Madagascar School at the University of Houston 2017
April 21-22, 2017
The two day class is open to the geophysics community. Preference is for geophysicist at the University of Houston. Some seats are reserved on a first come basis for non-University of Houston geophysicists. The registration form is here
SEG Wavelets is the University of Houston's SEG student chapter. It is devoted to promoting education in exploration geophysics. We work with professional organizations, industry professionals, University of Houston faculty, and other student organizations to bring students educational, social, and possible future employment opportunities. We invite professionals to give lectures on exploration geophysics at UH, outreach to schools and museums in Houston for geoscience education and organize workshops on O&G exploration. More details can be found on our website.
Rm 223, Science & Research Bld1
University of Houston
3507 Cullen Boulevard
Houston, TX 77204-5007
Use these maps to the location of the school:
Prepare your computer before Friday, April 21st
Before the first day, you should install Madagascar on your computer. You can install the development version or the new stable version 2.0. Madagascar should install easily on a Mac or on Linux. For installation on Windows under Cygwin, see instructions.
If you want you can run on a virtual machine. Using a virtual machine is a good way to sample Madagascar, especially if you do not want to install Linux on your Window computer. On one test the elapse time was 15% longer. You can easily move from Linux window to windows on the Window system. When you are completed with Madagascar you can delete the virtual machine and all data associated. Installation is described on the wiki page: running madagascar on a virtual machine.
|Day 1||Friday, April 21st|
|9:00-9:15||Welcome (Wenyuan Zhang)|
|9:15-10:30||Introduction to the Madagascar Framework (Sergey Fomel)|
Madagascar provides a complete environment for organizing one's research, from new software development to running computational experiments to publishing the experimental results in papers and reports and archiving them for future usage. This shared environment enables an efficient exchange of research results with colleagues and sponsors. In this module, you will learn how to take the full advantage of the Madagascar environment to enhance research productivity and research collaboration.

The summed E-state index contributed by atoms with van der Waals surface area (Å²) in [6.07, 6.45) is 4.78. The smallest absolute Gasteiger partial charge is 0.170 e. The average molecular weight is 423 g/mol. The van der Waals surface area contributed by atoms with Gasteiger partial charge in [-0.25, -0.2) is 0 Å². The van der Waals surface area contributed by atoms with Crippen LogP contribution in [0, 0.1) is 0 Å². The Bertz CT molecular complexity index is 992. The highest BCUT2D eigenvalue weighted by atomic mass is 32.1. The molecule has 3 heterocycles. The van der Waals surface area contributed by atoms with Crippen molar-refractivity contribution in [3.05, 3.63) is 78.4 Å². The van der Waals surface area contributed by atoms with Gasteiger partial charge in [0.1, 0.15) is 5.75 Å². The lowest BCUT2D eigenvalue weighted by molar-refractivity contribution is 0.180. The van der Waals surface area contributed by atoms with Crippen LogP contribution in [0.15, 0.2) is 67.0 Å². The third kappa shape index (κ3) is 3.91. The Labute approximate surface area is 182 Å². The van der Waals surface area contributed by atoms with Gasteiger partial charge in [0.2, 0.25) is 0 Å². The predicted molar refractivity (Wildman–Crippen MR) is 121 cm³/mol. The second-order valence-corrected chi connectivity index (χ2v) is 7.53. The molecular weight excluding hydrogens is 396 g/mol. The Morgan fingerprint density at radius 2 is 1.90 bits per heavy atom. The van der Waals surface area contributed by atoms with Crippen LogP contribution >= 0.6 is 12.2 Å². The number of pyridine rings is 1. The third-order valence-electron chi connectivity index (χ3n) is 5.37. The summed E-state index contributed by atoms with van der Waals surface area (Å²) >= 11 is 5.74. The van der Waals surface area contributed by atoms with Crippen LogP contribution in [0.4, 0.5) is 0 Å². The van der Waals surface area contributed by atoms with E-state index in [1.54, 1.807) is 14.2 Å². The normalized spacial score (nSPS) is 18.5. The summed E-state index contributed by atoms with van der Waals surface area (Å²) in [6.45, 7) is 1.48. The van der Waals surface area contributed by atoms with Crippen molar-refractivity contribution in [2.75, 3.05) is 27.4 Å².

|10:40-12:00||First Look at Madagascar (Karl Schleicher)|
Checking your installation, basic Madagascar Programs, basic SConstruct, and basic 2D marine processing. Exercises.
|13:00-15:00||Wave Equation Modeling and Migration (Luke Decker)|
Introduction to some of Madagascar's wave equation and modeling programs.
|15:10-17:00||Exercises and additional topics.|
|Day 2||Saturday, April 22nd|
|9:00-9:15||Welcome (Wenyuan Zhang)|
|9:10-10:00||Writing a new Madagascar program in C (Sergey Fomel)|
A description of using Madagascar's C API to write your own program.
|10:00-11:00||Writing a Paper (Sergey Fomel)|
Once you have completed your research and are ready to communicate your results, Madagascar has tools to help you write a paper.
|11:10-12:00||How to Contribute to the Madagascar Project (Sergey Fomel)|
As a user of Madagascar, you have the right to run the code for any purpose, to make modifications and additions, and to share your modifications with other people. Madagascar is an open community, which makes it easy to share your contributions and to collaborate with other users and developers around the world.
|13:00-15:00||Participants Experiences with Madagascar|
Students and others are invited to share their experiences using Madagascar for research.
Participants may continue to work on exercises and ask questions